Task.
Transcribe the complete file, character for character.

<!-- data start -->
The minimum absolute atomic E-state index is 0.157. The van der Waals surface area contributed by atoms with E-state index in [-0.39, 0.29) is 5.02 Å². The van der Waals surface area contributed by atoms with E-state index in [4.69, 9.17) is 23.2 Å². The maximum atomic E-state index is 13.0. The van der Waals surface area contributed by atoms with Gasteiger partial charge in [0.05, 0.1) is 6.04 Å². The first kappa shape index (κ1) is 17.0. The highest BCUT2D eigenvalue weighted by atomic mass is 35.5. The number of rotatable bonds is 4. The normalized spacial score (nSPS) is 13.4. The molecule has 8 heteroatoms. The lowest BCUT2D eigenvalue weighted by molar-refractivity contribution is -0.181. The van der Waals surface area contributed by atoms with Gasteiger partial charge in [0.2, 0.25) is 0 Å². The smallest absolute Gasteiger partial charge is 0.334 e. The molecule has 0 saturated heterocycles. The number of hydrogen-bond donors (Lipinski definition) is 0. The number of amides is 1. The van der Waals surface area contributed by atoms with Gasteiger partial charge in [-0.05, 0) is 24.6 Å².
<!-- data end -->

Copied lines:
The minimum absolute atomic E-state index is 0.157. The van der Waals surface area contributed by atoms with E-state index in [-0.39, 0.29) is 5.02 Å². The van der Waals surface area contributed by atoms with E-state index in [4.69, 9.17) is 23.2 Å². The maximum atomic E-state index is 13.0. The van der Waals surface area contributed by atoms with Gasteiger partial charge in [0.05, 0.1) is 6.04 Å². The first kappa shape index (κ1) is 17.0. The highest BCUT2D eigenvalue weighted by atomic mass is 35.5. The number of rotatable bonds is 4. The normalized spacial score (nSPS) is 13.4. The molecule has 8 heteroatoms. The lowest BCUT2D eigenvalue weighted by molar-refractivity contribution is -0.181. The van der Waals surface area contributed by atoms with Gasteiger partial charge in [0.2, 0.25) is 0 Å². The smallest absolute Gasteiger partial charge is 0.334 e. The molecule has 0 saturated heterocycles. The number of hydrogen-bond donors (Lipinski definition) is 0. The number of amides is 1. The van der Waals surface area contributed by atoms with Gasteiger partial charge in [-0.05, 0) is 24.6 Å².